# The bigger the mass, the more time slows down. Why is this?

If I were to stand by a pyramid, which weighs about 20 million tons, I would slow down by a trillion million million million of second. Don't know if that's exactly right, but you get the point. Also, if you went into a black hole, time would stop at the event horizon (as measured by a clock of a distant outside observer). Why is this?

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BHs do have limited mass. It's just a dead star. If a star has limited mass, then how could a dead star become so unlimited..? Can't understand why you're considering it as unlimited ;-) – Waffle's Crazy Peanut Jan 24 '13 at 3:49
Three years, ten thousand views and two points? Come on, Physics SE. – user1717828 Jan 27 at 14:44

The effect you're talking about is called gravitational time dilation. The effect is easily calculated from the metric (typically the Schwarzschild metric) but when you ask "why is this?" I'd guess you're asking if there is a way to understand why this happens without working through all the algebra. The answer is no, not really, but I can attempt to give a rough sketch. However note well that this is not an accurate description of the physics and will mislead you if you push it too far. But to do any better does involve diving into the maths.

Consider the thought experiment shown above. We have a mirror hovering above a black hole at some fixed distance $r$, and from well away from the black hole we shine a light ray onto the mirror and time how long the light ray takes to reach the mirror and return. The distance from us to the mirror is $d$ as measured in our coordinate system. We know light moves at a fixed speed of $c$, so the time for the light to reach the mirror and return is just $t_0 = 2d/c$ i.e. distance divided by velocity.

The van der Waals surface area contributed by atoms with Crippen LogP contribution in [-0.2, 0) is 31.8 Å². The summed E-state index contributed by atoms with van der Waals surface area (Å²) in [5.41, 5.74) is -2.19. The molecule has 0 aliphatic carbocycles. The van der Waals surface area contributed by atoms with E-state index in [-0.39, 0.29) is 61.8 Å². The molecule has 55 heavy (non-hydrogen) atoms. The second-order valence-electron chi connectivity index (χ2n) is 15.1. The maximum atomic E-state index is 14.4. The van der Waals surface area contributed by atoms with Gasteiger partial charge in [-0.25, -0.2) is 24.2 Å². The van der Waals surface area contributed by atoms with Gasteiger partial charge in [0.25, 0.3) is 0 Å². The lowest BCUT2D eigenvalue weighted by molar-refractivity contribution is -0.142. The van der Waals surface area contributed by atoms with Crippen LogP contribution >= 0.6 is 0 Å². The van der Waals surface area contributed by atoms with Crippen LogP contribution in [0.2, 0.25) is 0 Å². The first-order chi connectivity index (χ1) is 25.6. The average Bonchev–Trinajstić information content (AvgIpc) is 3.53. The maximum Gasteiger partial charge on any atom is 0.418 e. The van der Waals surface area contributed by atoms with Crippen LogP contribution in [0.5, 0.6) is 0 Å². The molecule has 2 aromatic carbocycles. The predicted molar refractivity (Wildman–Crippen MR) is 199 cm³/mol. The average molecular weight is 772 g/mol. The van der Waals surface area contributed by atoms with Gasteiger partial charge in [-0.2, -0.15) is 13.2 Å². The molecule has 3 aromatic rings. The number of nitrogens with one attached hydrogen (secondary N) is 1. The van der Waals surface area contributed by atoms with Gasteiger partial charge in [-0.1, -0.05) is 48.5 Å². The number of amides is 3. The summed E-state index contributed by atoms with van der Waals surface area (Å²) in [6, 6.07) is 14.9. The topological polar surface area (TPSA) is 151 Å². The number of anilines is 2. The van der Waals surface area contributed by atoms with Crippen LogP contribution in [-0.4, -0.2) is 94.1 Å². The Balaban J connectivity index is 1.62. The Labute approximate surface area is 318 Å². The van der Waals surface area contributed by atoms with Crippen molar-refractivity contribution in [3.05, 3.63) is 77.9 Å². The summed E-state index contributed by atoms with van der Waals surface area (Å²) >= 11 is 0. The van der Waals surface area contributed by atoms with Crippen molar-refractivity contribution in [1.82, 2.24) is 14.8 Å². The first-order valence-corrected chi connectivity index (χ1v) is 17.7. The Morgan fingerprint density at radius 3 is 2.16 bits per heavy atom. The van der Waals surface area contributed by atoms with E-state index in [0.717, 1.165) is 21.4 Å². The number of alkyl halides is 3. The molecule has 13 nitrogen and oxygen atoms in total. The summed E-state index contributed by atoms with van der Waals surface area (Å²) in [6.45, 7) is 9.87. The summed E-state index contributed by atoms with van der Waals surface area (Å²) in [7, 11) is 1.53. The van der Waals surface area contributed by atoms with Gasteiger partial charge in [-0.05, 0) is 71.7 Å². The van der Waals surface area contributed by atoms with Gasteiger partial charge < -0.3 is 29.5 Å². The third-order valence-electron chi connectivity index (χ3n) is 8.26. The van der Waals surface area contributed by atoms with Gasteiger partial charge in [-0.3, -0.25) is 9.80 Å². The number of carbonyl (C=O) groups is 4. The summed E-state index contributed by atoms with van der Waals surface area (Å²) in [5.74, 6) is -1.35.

Well, no. The time I've calculated above only holds in flat space i.e. if the black hole isn't there. When we have a black hole curving space there is a problem because if we solve the equations of motion for the light ray in the presence of the black hole we find it moves further than $d$, and the time we measure for the return journey, $t_{bh}$ is therefore longer than $t_0$.

So the light appears to be moving more slowly when the black hole is present, because it takes longer to reach the mirror and return than we think. But we know the speed of light is fixed at $c$, so the only other explanation is that time has slowed down for the light ray as it neared the black hole, and this is the gravitational time dilation.

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I dimly recall a thought experiment by Einstein where he studied a free fall of two clocks in a gravitational field only with the assistance of SR and Newtonian gravity. It should be in section V of this article but unfortunately my German is on "ordering a currywurst" level and I cant find an english version. He shows even the $(1+\phi/c^2)$ time dilation factor so it is possible to see dilation even with the usual SR thought experiment. – Void Sep 10 '14 at 21:53

Gravity is acceleration. Einstein's equivalence principle says that gravity (with the vector pointing toward the center of the mass) is equivalent to actual movement with acceleration pointed "outward". That's why we observe gravitational blueshift.

Now, blueshift means that the frequency of the photon received is increased as compared to its frequency at the source.

You would not obtain this shift if the receiver was located on a non-massive body (stationary wrt. to the source of the photon).